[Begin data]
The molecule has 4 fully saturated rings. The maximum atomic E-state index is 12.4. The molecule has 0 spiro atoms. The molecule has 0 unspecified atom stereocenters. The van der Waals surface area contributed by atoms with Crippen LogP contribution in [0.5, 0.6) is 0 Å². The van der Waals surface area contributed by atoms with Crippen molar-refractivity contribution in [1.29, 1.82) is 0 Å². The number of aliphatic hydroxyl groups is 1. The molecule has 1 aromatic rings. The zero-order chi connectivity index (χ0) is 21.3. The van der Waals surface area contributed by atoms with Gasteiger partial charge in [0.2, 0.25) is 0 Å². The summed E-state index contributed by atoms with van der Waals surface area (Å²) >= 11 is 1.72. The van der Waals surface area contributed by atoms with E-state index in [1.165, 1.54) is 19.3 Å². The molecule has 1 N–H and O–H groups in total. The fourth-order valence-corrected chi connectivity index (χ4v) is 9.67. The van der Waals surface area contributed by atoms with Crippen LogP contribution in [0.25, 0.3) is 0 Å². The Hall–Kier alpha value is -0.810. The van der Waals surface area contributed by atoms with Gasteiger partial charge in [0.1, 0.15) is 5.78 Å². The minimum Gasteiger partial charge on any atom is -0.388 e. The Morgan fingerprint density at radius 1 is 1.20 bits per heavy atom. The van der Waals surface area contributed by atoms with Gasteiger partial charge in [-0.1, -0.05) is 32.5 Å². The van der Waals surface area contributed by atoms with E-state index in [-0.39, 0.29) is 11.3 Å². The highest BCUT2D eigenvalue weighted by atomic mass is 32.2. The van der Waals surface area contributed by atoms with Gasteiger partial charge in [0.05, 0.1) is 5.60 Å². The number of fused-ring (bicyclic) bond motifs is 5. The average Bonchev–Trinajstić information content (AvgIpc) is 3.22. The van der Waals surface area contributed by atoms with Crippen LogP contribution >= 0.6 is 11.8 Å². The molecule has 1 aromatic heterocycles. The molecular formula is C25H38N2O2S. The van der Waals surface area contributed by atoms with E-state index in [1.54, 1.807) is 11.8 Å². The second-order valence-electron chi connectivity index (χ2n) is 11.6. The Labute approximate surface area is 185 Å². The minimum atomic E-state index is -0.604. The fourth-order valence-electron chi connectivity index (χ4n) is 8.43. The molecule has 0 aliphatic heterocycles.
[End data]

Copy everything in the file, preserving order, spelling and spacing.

The molecule has 4 fully saturated rings. The maximum atomic E-state index is 12.4. The molecule has 0 spiro atoms. The molecule has 0 unspecified atom stereocenters. The van der Waals surface area contributed by atoms with Crippen LogP contribution in [0.5, 0.6) is 0 Å². The van der Waals surface area contributed by atoms with Crippen molar-refractivity contribution in [1.29, 1.82) is 0 Å². The number of aliphatic hydroxyl groups is 1. The molecule has 1 aromatic rings. The zero-order chi connectivity index (χ0) is 21.3. The van der Waals surface area contributed by atoms with Gasteiger partial charge in [0.2, 0.25) is 0 Å². The summed E-state index contributed by atoms with van der Waals surface area (Å²) >= 11 is 1.72. The van der Waals surface area contributed by atoms with E-state index in [1.165, 1.54) is 19.3 Å². The molecule has 1 N–H and O–H groups in total. The fourth-order valence-corrected chi connectivity index (χ4v) is 9.67. The van der Waals surface area contributed by atoms with Crippen LogP contribution in [0.25, 0.3) is 0 Å². The Hall–Kier alpha value is -0.810. The van der Waals surface area contributed by atoms with Gasteiger partial charge in [0.1, 0.15) is 5.78 Å². The minimum Gasteiger partial charge on any atom is -0.388 e. The Morgan fingerprint density at radius 1 is 1.20 bits per heavy atom. The van der Waals surface area contributed by atoms with Gasteiger partial charge in [-0.1, -0.05) is 32.5 Å². The van der Waals surface area contributed by atoms with E-state index in [-0.39, 0.29) is 11.3 Å². The highest BCUT2D eigenvalue weighted by atomic mass is 32.2. The van der Waals surface area contributed by atoms with Gasteiger partial charge in [0.05, 0.1) is 5.60 Å². The number of fused-ring (bicyclic) bond motifs is 5. The average Bonchev–Trinajstić information content (AvgIpc) is 3.22. The van der Waals surface area contributed by atoms with Crippen LogP contribution >= 0.6 is 11.8 Å². The molecule has 1 aromatic heterocycles. The molecular formula is C25H38N2O2S. The van der Waals surface area contributed by atoms with E-state index in [1.54, 1.807) is 11.8 Å². The second-order valence-electron chi connectivity index (χ2n) is 11.6. The Labute approximate surface area is 185 Å². The minimum atomic E-state index is -0.604. The fourth-order valence-electron chi connectivity index (χ4n) is 8.43. The molecule has 0 aliphatic heterocycles.